Preparation!  준비하다
It's a very poorly-kept secret that Nick's favourite food is bossam. It's a slow-cooked pork that you usually eat by wrapping it in a lettuce leaf (쌈) with a bit of that really great sauce I'm always banging on about (쌈장) and maybe some garlic and rice or kimchi or whatever you want really.

It's kind of similar in taste to Filipino sinigang, with a texture similar to pulled pork (pre-pulling), but it can also be a little expensive so we thought why not try cooking it ourselves, seeing as it's so easy to do?

I used a combination of recipes as well as advice from Korean friends, and ended up using:

- 1 onion
- 4 cloves of garlic
- a sizable chunk of belly pork (maybe 300g?)
- a pinky-sized chunk of garlic (basically what I had left from another recipe), chopped finely
- 2 bayleaves
- a sprinkling of peppercorns
- enough water to cover it all
- half a bottle of soju

That last ingredient, soju (Korean rice wine, about 12%) is very important and the aspect most impressed on me by all my sources. Basically, when you boil pork for that stinks. Like, really bad. So, in Korea they add soju which for some reason kills the smell. I'm not sure of the science behind it, but it works and the alcohol cooks off. Due to soju being pretty flavourless (it's like a milder-tasting vodka) there's no flavour left on the meat either!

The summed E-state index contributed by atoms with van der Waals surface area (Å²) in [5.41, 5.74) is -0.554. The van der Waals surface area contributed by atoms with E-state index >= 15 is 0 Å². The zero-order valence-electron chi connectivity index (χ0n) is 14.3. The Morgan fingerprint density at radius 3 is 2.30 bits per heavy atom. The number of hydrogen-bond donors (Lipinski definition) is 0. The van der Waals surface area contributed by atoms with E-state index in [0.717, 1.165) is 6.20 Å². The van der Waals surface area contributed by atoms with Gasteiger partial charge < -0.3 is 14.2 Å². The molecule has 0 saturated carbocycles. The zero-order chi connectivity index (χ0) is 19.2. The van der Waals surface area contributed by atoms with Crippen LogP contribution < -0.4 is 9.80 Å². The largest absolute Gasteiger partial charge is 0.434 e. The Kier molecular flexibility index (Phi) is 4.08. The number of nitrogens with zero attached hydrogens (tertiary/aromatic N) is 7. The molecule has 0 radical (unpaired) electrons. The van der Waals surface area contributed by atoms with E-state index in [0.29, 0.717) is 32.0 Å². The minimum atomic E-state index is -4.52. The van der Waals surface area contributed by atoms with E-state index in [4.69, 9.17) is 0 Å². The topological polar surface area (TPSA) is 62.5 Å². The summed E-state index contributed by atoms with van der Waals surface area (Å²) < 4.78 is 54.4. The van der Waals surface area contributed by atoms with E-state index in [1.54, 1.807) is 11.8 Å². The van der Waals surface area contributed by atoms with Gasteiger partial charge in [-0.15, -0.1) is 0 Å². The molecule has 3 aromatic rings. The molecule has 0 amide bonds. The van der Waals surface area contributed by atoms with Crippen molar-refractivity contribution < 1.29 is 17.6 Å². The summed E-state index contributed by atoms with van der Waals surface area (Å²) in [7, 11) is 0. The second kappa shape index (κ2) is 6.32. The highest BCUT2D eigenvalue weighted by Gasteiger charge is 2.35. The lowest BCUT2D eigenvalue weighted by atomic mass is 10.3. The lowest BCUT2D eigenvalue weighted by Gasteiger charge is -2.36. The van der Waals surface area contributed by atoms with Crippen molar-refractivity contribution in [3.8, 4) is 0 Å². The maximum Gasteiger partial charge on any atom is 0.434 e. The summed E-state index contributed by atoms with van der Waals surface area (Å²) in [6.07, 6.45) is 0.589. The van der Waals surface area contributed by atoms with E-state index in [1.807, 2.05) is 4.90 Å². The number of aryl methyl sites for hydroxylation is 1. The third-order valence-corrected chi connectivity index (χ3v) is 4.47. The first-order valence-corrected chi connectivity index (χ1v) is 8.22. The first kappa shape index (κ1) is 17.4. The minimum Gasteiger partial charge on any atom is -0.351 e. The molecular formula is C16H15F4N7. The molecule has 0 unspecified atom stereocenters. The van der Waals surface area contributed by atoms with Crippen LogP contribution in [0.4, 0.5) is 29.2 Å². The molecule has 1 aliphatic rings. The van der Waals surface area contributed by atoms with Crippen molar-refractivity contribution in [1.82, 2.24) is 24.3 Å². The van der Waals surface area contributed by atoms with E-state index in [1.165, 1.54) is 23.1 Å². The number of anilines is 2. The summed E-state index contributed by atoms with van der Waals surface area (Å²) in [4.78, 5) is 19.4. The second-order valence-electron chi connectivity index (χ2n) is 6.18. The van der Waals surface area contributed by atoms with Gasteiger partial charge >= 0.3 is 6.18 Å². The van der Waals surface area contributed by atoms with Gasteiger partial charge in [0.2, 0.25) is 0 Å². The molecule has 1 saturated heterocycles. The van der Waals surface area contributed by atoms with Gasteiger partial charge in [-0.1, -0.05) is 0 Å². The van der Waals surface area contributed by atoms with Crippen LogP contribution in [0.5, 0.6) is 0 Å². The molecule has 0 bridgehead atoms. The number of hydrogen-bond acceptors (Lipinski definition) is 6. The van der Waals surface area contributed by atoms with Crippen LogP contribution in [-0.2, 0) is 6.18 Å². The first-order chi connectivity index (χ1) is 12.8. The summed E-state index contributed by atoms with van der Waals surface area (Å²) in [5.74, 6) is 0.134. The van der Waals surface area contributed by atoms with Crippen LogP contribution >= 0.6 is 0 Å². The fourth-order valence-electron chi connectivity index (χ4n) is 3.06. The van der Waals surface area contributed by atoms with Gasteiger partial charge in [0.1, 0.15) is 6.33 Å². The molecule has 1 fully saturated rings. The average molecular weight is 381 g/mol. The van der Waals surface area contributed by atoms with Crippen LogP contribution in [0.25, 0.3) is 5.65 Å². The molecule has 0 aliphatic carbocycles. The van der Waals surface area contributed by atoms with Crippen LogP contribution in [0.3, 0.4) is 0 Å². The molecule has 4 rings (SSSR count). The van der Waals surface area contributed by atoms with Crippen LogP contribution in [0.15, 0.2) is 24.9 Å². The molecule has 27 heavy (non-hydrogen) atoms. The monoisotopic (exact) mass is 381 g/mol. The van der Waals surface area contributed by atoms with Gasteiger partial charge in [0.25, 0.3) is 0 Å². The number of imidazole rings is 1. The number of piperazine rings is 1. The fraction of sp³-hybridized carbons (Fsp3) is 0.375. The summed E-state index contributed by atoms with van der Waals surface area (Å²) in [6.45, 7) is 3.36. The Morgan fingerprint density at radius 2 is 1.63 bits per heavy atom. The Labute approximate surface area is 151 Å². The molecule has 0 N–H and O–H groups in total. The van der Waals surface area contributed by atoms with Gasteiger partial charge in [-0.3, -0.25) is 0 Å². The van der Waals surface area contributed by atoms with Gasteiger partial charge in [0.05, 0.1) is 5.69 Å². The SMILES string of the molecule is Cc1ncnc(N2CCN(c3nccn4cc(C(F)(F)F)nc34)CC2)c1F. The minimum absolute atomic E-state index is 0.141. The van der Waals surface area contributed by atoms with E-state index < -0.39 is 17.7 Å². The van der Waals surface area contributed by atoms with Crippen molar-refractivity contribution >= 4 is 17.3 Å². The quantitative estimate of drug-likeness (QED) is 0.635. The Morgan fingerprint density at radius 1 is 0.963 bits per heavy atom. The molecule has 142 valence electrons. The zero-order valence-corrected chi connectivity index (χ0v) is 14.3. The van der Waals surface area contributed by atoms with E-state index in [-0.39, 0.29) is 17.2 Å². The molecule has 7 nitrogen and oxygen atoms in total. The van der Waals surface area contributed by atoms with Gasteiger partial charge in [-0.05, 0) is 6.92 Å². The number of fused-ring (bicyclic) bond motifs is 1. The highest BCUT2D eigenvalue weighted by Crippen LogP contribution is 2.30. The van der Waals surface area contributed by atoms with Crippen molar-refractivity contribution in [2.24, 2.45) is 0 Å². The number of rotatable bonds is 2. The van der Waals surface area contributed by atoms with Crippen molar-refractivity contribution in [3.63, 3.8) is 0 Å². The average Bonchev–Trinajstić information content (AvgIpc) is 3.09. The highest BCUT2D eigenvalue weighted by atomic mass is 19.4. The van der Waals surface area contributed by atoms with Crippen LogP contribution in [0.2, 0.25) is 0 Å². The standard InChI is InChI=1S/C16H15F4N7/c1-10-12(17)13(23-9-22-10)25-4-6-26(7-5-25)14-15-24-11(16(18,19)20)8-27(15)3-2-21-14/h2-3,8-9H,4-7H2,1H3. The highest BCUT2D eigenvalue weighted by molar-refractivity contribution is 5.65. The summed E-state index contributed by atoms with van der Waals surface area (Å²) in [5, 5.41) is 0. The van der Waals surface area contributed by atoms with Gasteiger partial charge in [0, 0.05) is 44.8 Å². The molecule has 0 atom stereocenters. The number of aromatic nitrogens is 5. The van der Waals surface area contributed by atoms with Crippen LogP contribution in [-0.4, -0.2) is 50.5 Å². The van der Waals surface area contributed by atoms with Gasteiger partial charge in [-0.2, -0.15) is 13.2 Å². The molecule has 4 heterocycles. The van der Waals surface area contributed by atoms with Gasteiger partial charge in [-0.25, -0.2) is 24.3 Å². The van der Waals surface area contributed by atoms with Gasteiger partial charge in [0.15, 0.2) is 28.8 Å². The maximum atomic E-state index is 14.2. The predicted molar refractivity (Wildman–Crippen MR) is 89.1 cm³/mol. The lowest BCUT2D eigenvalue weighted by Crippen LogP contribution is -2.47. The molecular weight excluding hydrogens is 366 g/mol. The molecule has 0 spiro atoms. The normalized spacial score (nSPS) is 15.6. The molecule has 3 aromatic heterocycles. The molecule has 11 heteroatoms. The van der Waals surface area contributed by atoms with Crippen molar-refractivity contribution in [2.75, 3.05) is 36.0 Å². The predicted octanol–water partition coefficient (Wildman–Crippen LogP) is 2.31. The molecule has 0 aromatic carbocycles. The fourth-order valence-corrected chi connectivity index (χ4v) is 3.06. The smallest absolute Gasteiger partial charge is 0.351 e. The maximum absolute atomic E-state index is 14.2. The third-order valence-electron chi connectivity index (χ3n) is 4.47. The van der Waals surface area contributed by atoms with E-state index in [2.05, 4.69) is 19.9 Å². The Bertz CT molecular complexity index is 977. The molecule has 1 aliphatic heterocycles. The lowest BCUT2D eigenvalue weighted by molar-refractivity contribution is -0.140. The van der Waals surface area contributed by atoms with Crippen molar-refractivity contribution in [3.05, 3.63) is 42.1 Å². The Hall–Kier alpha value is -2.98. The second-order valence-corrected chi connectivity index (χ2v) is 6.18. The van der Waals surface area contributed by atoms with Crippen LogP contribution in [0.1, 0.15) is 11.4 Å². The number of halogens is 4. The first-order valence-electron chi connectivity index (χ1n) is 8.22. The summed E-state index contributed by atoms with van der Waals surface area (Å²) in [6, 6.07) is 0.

I suppose you could use white wine (or possibly 'cheap' vodka, which isn't as cheap or nice as soju) and I also saw suggestions stating that a spoonful or two of instant coffee will also do the trick just fine.)

Then, pretty much, you put the slab/s of meat into your boiling water, bring it back to the boil for about 10-20 mins, then turn the heat right down to just about a simmer. Then you leave it. Maybe stir it occasionally, but generally just leave it for about 40 mins to an hour.

So far, I've got the texture down pretty much spot on, but the flavour is lacking and I'm assuming that's just down to experimentation. I tried again a second time and used less water than before, and adding more salt and garlic and it was a lot better. But still not as good as what we've had!

Here's to more experiments in the future :p

Aw yeee

Tuesday, 2 December 2014

Pepero Day

Collective Pepero haul from students and each other
Technically the 14th of every month in Korea is a little commercialised 'love'-based holiday. From January's Diary Day where you buy a diary for your loved ones to use in the new year, to the more well-known and largely-celebrated Valentines Day and White Day in February and March.

My favourite is 'Black Day', generally the antithesis of White Day where singletons wear all black and eat 'black' foods to mourn their suffering love lives after 2 months of loved-up celebrations.

November 14th's 'day' is supposedly for movies, but I'd guess that it's generally overshadowed by Pepero Day which occurs on the 11th.

The story goes that on November 11th a group of middle school girls exchanged boxes of Pepero to encourage each other to grow tall and slender. Other people say that it's just because the date (11/11) looks like Pepero sticks.

Text: Happy Pepero Day!
Either way, it's very popular (well done, marketing team) especially with younger people, and the stores were piled high with intricately-arranged boxes of the stuff days or possibly even weeks in advance.

I wasn't really expecting to get anything aside from jokingly trading a box with Nick, but we both ended up with a few at school!

It's cute and silly and I love it even though it is just a big manufactured day to make money. As long as I'm getting tasty snacks out of it, who am I to argue? :p